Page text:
Campaigners look forward to “festival of divestment” as council elections approach

Nathanael Williams

Campaigners urge people to rise up with event against councils as unethical investments are exposed 

A ONE NIGHT “FESTIVAL OF DIVESTMENT” tackling the investments of local councils in polluters has been hailed by environmental campaigners as a way for people to find out what their local authorities are up to and learn about more ethical ways of investing public funds.

Taking place April 27 at 7pm, the event organised by Common Weal and Friends of the Earth Scotland will feature films, poetry, music, art and social media training.

Campaigners hope to alert people to the way in which local councils fund pensions and services through unethical investments, putting people’s lives and the climate at risk.

Event- Divest Glasgow from climate chaos! Short films and action 

Mathieu Munsch, a Fossil Free Strathclyde campaigner, said: “As Scottish councils face more budget cuts, impairing their ability to guarantee some of the most basic services, it appears rather counter-intuitive that they would insist on maintaining their ties to an industry responsible for the spread of climate change denial, environmental destruction and human rights abuses around the world, when this resource could clearly be put to better use locally.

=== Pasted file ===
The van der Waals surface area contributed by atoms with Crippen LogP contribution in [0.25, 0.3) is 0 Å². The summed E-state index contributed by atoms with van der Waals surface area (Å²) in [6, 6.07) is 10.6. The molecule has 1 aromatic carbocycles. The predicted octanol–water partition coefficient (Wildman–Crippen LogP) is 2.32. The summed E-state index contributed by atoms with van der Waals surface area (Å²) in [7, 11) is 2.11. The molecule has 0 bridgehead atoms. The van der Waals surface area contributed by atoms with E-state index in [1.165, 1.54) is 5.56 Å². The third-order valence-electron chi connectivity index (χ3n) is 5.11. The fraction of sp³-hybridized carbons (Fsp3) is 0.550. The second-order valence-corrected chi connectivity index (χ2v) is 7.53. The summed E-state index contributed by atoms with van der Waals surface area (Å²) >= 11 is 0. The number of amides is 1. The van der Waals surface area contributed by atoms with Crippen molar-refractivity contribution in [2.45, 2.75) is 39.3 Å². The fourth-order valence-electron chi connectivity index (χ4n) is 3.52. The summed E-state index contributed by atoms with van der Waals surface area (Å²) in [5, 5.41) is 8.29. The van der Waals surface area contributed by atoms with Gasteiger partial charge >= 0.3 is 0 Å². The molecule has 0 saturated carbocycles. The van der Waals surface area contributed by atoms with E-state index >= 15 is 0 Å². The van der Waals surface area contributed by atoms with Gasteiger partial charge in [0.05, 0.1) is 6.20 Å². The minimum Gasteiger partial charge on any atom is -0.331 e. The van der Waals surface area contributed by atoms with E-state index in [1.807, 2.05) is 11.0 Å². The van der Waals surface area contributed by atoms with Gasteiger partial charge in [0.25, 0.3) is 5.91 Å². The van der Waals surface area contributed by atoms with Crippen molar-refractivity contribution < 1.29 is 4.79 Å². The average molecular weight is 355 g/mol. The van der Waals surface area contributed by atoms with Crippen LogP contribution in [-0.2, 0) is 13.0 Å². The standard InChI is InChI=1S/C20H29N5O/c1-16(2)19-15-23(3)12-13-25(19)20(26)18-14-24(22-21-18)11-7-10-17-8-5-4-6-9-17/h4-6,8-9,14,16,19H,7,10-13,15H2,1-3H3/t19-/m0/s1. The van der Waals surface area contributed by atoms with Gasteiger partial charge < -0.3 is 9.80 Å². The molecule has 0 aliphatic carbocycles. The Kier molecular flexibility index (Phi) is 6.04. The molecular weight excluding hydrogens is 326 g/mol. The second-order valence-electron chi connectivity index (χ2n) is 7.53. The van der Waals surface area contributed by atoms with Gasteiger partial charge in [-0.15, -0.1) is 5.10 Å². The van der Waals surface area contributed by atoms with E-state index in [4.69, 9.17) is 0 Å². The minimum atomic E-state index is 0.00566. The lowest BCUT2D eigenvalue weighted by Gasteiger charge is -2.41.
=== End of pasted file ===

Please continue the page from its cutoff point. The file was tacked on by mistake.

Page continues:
“Our councillors, however, have the power to affect the investment decisions of local government pension funds. It is important that we hold them accountable.

“Glasgow Council invests £890m in fossil fuels. Instead, we need investment in projects that are environmentally and socially just, and with local elections in early May now’s the perfect time to demand this change.”

Scottish Pension funds hold a £1.7bn stake in fossil fuel companies which drive up carbon emissions. But the campaigners organising the event say that money could be re-invested into green energy and housing while still securing solid financial returns.

Yet only three councils across the country were found to be actively investing in socially and environmentally beneficial projects. The Strathclyde, Falkirk and Lothian Pension funds invest a combined £234m in renewable energy and social housing. Though encouraging to campaigners, this represents just 0.7 per cent of the Scotland-wide scheme’s value.

Environmentalists are urging anyone who attends or who can’t attend but wants to help to mobilise and support the campaign to divest from unethical investment all across Scotland.

Picture courtesy of Friends of the Earth Scotland

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